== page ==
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The Reports of the Commissioners appointed to enquire into the state of Education in Wales. 1847

This report was published by three English university scholars into the educational system in Wales. The three were Lingen, Symons and Vaughan Johnson. The report unfairly drew attention to the inadequacy of Welsh education . One of their main points was that Welsh children , and often their teachers too, could not speak English. The report was produced in blue books, hence the name. Apart from , and because of, the understandable outrage of Welsh people the report helped to forge a  greater sense of national identity and the publication was referred to as "The Treachery of the Blue Books" [Brad y Llyfrau Gleison]. One of the principal Welshmen who fought a campaign against the report was Evan Jones , better known as Ieuan Gwynedd, a  minister and a journalist . One of the report's statements was that Welsh was a " peculiar language isolating the masses from the upper portion of society". Sadly, for the Welsh language, faced with such criticism many people did opt for an education in the English language despite the efforts of Ieuan Gwynedd and others. [ Based on an article in"A Helping Hand "by W J Jones 1996]

This is an extract by Aidan Jones from the actual Report as far as it relates to this parish;

DIHEWYD

I visited to-day the parish of Dihewyd. The Rev. David Evans of Llanarth is also the Incumbent of this parish, whom I had seen yesterday at Llanarth. Though I had been informed that there was a day school here open at present, I found that the report was not correct. An old man, of nearly 60 years of age, kept a school here last winter, but was so inefficient, even in the estimation of the parents, that when he came here this year for the same purpose, he could not obtain a single scholar, though there is a well-built schoolroom, 30ft. by 15 ft., shut up. It was erected by the Independents for a Sunday school and a preaching station.

There is much need of a school here and the parents in the neighbourhood begged of me to enquire for a competent master, and send him there.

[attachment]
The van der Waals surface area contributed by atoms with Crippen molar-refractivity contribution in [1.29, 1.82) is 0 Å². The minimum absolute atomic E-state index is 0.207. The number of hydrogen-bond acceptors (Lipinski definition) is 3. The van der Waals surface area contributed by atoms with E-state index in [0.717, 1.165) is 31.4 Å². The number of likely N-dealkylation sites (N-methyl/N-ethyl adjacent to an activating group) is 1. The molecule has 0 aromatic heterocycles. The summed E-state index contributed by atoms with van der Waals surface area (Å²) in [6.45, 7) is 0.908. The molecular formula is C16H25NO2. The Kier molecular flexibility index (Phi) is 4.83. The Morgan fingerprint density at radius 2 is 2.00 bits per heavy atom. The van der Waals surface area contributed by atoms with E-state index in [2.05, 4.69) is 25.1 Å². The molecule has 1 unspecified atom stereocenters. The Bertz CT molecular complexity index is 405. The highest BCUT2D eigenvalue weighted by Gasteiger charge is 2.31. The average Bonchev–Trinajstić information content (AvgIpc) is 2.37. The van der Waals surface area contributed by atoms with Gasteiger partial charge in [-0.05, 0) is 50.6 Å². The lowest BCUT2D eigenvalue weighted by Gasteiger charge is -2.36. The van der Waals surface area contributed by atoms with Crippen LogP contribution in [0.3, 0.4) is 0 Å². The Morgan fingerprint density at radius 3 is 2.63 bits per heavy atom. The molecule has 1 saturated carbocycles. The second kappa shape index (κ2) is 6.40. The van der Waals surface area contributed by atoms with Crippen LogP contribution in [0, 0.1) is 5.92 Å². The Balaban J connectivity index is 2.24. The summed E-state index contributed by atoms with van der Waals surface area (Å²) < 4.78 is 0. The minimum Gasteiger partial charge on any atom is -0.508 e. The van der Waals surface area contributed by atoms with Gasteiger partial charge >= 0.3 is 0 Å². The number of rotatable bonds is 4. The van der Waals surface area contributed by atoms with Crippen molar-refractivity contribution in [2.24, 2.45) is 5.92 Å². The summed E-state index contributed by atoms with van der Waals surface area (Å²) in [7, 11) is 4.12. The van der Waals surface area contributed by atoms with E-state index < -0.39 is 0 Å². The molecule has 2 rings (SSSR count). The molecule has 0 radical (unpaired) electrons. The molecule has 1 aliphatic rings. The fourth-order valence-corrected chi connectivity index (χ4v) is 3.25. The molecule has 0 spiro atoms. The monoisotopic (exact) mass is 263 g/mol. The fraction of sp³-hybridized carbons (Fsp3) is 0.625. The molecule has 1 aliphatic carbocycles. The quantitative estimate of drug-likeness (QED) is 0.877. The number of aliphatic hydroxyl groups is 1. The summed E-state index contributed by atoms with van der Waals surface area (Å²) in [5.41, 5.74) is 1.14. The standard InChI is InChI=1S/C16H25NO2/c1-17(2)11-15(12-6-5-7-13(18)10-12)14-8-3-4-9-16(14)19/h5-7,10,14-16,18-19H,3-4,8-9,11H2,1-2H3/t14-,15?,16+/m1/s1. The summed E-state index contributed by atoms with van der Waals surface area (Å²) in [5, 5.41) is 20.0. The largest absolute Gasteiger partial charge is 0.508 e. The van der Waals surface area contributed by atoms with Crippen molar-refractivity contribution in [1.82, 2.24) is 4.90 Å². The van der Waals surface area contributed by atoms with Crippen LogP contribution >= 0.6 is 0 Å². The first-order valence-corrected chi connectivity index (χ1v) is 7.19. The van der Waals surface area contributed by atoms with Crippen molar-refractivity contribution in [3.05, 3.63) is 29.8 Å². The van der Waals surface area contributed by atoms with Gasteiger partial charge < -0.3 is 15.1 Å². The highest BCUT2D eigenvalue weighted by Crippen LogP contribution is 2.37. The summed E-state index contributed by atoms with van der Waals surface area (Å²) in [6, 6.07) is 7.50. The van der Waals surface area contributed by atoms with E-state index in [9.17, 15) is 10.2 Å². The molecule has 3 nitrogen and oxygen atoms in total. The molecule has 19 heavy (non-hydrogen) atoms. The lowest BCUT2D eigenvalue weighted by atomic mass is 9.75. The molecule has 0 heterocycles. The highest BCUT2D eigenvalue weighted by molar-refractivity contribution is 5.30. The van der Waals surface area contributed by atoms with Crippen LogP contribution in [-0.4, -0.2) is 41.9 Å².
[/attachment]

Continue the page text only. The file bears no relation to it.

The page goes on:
I examined two boys here. The name of one was John Rees, aged 11 years. He could not read. He did not know how many days there are in a week, nor the number of months, weeks, or days in a year. He did not know who made the sun or the world. He did not know who Jesus Christ was, not, where he was born, nor how he died, nor where he is now. He did not know what becomes of the wicked after death. He did not know how many pence there were in a shilling, nor in 2s. 6d. He did not know in what county he lived. He said the righteous go into the grave after they die. He did not know what a soul is, or whether he had one or not. I scarcely ever met a more ignorant boy than this.

The other boy was Evan Evans, aged 10 years. He had been to school and could read, Imperfect as the education is, which is accessible to the people in these districts, yet there is a difference between those who have attended school, and those who have not. This boy, though younger than the other, answered me very correctly most of the questions the other failed.

I left a schedule to be filled for the Sunday school held in the schoolhouse belonging to the Independents and also one for the Sunday school at Twedyrhiw. There is no Sunday School connected with the parish church, and I was assured by Thomas Davies, and Evan Evans, a respectable and intelligent farmer, living at Brynau-bach, that there are no schools in this parish, beside what I have above reported.

HENRY PENRY, Assistant. [1846]

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(Gareth Hicks)

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